Tax document IRD

Malta’s tax refund system has yielded an average of around €215 million in Government revenues over the last seven years, with companies taking advantage of the attractive scheme to reduce their tax exposure and effectively cut their tax bill drastically.

In information tabled in Parliament by Finance and Employment Minister Clyde Caruana, he revealed that there are currently over 8,000 companies whose shareholders are registered to receive a 6/7ths discount on their tax bill, bringing the effective tax rate down to just five per cent – the lowest in Europe.

These foreign-owned companies collectively saved €13 billion on their tax bills between 2008 and 2022, with the Maltese state bringing in €2.2 billion over the same period.

It is difficult, if not impossible, to calculate what the Maltese Government’s tax revenues would have been had the scheme not been in effect. Certainly, a large number of these firms would most likely not be present in Malta at all were it not for its benefits, but not all companies with foreign shareholders are based in Malta just for the tax rate.

In 2022, the last year for which data is available, the total tax due by these companies in Maltese under the standard 35 per cent rate was €1.5 billion, but this became just €216 million once the refund was taken into account.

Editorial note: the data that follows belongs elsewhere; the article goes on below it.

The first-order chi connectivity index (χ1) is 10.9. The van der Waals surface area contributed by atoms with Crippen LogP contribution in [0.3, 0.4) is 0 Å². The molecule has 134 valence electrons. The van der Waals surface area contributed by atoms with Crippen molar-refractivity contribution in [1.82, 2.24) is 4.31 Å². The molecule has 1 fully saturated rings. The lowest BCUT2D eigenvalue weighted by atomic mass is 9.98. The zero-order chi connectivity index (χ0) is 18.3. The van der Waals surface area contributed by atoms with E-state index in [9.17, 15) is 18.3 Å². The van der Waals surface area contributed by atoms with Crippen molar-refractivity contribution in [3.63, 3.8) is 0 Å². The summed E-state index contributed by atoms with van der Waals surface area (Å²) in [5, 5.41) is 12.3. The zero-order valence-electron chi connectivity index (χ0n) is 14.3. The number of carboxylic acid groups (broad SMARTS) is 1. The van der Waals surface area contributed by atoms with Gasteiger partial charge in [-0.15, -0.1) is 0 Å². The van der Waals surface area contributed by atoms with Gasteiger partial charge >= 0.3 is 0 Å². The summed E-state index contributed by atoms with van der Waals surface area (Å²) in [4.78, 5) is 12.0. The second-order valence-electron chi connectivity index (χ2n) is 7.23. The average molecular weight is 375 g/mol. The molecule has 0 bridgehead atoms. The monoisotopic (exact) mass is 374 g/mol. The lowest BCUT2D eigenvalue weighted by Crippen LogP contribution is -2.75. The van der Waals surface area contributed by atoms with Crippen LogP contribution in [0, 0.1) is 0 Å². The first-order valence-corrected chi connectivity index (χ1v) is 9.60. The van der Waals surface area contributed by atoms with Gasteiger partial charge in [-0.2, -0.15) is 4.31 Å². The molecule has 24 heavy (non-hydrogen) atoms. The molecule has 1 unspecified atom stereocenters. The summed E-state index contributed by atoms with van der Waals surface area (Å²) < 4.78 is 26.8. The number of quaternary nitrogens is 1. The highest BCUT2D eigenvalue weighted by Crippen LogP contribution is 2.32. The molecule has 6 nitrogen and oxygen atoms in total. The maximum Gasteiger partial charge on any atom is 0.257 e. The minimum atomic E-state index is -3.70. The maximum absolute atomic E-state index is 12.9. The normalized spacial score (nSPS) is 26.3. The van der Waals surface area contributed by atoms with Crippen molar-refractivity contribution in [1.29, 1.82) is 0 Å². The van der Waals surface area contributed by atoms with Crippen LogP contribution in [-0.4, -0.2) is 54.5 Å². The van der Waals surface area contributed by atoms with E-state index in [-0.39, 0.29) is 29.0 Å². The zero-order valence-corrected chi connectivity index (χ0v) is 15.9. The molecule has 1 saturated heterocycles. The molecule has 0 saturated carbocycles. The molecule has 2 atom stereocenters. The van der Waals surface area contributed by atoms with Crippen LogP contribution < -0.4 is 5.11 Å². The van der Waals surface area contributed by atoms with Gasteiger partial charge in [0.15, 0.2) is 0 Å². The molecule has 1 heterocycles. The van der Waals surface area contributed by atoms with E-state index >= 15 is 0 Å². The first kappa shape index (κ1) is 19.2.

The previous year was a record year for the scheme, which brought in €259 million in actual tax revenue.

Tax at 35%Tax after 30% refund

Minister Caruana provided the information in response to a parliamentary question posed by Opposition MP Bernice Bonello, who also serves as Shadow Minister for Youths and the Creation of New Open Spaces.

While the 6/7th refund is the most common, there are other options available, depending on a number of criteria. Minister Caruana specified that the information presented related to that specific band; it is not clear how different the figures would be were the other refund ratios included.

The scheme has come in for a lot of criticism from other governments, which view it as a means for companies to avoid paying their due taxes in the countries their profits are generated in.

Under new agreements by the member countries of the Organisation for Economic and Social Cooperation and the European Union, national governments will be obliged to levy a minimum 15 per cent tax rate on multinational corporations with over €750 million in total profits.

Originally slated to come into effect this year, Minister Caruana has made it clear that Malta will be introducing the new rate in a few years. The delay, it is hoped, will mitigate the effect on the Maltese economy and give the Government enough time to craft a new system that helps the country retain its competitive edge while being in line with the new rules.

Standard corporate tax income

Replying to a separate question, Minister Caruana revealed that there were 42,595 active companies pay the standard 35 per cent tax rate as at the end of 2022. Together, these employed 223,772 people.

The statistics shared in Parliament show that the Government’s total tax income has increased steadily since 2008, with only 2016 and 2020 registering decreases.

In total, the tax revenue from companies paying the standard rate has almost quadrupled over the last 15 years, rising from €122 million in 2008 to €471 million in 2022.


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